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Martinborough is a wine producing area in the southern part of New Zealand's North Island. The small town and surrounding district are home to around 1,500 residents and some of New Zealand's most highly respected boutique wineries. Martinborough's cool climate and excellent soils are perfect for the production of balanced, elegant wines made from Pinot Noir and Chardonnay.

Martinborough lies around 35 miles (55km) north-east of Wellington, New Zealand's capital city, in a wide river valley between the Rimutaka mountain range and the eastern Wairarapa hills. The Ruamahanga River meanders through the region on its way to Palliser Bay, 20 miles (32km) to the south. The small viticultural sub-region of Te Muna is just east of Martinborough township itself, and Gladstone lies to the north-east.

Martinborough was established in the 1800s as a service post for the surrounding farmland, but wasn't discovered as a prime site for viticulture until the 1970s. In 1978, a scientific report compared the climate of the region with that of Burgundy in France, and a few pioneering vignerons began to buy land around Martinborough. Nowadays, the bustling township has several dozen wineries in its vicinity, and wine and wine tourism are major contributors to the local economy. The annual Toast Martinborough wine festival attracts around 10,000 visitors to the town every November.

The viticultural areas of the region lie on the Martinborough Terrace – a raised plateau of alluvial gravel that has been forced up over time by tectonic movement. The free-draining nature of this soil is excellent for viticulture because it limits the hydration of the vines, leading to stress. These stressed vines put their energy more into producing small, concentrated berries than leafy foliage, increasing the quality of the grapes and subsequently the wines.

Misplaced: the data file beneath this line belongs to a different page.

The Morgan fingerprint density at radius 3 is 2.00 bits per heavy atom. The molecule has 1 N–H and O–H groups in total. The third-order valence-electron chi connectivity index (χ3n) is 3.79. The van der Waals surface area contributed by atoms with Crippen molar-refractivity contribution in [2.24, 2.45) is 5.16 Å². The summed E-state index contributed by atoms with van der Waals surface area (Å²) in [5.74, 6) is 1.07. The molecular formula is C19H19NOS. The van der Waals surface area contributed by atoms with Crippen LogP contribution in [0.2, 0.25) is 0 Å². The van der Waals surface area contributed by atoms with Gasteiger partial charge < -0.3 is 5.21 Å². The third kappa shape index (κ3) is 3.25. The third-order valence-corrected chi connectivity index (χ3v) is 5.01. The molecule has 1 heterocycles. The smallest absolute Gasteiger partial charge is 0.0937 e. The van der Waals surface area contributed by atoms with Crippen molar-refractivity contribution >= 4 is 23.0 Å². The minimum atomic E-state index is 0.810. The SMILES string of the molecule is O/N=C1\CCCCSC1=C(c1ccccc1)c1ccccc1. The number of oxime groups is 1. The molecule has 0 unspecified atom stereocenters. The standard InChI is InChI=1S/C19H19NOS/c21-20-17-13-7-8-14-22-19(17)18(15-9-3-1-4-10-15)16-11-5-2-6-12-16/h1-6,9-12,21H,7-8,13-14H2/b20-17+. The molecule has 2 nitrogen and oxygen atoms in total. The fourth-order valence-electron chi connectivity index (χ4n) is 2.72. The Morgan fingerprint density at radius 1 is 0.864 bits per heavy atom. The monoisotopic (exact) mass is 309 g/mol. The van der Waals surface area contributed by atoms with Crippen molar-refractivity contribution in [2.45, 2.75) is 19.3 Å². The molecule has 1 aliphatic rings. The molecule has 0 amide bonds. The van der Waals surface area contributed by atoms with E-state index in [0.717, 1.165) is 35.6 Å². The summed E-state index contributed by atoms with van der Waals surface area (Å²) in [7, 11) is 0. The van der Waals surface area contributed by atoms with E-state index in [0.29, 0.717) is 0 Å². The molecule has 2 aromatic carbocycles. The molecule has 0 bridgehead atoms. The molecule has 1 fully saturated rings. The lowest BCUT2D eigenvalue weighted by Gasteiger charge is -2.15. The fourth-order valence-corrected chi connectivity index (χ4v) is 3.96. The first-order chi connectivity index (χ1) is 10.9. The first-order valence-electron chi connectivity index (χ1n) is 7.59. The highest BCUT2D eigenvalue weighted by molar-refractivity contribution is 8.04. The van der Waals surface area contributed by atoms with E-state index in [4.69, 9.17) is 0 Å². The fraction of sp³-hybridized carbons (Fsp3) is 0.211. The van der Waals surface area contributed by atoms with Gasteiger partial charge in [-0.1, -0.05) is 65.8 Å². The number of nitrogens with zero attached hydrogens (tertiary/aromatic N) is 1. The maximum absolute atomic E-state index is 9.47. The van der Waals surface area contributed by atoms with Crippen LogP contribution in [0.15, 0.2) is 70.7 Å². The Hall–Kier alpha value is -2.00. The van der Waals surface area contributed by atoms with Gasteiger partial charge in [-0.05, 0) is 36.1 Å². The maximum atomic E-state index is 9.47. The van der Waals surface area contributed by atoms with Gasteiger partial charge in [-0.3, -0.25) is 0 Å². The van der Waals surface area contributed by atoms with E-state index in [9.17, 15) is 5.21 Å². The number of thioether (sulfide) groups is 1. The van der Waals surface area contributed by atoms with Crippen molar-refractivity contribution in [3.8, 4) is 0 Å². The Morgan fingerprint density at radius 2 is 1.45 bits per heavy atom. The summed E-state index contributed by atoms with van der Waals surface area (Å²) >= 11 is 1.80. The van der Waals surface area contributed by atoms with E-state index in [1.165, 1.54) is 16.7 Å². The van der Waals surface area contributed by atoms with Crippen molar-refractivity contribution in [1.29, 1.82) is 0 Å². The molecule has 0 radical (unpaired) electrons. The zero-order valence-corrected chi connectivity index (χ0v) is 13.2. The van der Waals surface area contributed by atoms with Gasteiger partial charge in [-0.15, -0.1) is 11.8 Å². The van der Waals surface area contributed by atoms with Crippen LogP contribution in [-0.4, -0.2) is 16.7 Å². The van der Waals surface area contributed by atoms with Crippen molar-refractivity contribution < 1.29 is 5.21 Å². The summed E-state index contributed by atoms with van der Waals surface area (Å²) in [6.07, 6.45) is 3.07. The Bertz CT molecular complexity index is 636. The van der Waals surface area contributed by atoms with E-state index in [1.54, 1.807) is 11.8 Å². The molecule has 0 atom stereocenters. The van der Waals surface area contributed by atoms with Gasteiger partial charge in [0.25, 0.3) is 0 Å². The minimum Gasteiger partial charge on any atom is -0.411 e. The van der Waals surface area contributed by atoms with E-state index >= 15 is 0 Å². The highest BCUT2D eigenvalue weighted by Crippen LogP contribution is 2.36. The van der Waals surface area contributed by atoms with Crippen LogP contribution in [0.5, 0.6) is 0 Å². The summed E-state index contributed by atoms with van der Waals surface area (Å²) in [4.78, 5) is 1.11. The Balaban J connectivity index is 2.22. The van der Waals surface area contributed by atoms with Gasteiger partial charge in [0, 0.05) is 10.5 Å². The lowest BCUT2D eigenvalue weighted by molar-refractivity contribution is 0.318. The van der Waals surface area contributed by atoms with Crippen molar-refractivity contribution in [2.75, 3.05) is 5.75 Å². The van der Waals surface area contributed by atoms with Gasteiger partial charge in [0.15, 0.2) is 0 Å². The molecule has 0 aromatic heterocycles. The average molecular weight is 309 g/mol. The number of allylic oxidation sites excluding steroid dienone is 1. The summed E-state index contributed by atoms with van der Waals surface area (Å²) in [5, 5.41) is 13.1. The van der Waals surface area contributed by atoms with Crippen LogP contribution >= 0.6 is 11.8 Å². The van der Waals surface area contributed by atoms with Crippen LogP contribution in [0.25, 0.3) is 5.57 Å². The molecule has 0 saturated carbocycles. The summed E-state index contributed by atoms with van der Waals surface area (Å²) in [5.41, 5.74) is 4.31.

Martinborough enjoys a relatively dry climate due to the rain shadow of the surrounding hills. The area is climatically quite similar to Marlborough, with a coastal influence. High sunshine hours, low rainfall and cool nights assist in ripening the grapes and adding character to the wines.

Despite the fact that Martinborough has only three percent of all of New Zealand's vineyard land, it is still widely considered to be one of the country's prime wine regions. Its claim to fame is the exceptional quality of its Pinot Noir wines, produced by some of the most highly regarded wineries in New Zealand. The style of this wine is regarded to be more complex than its counterparts from Central Otago.

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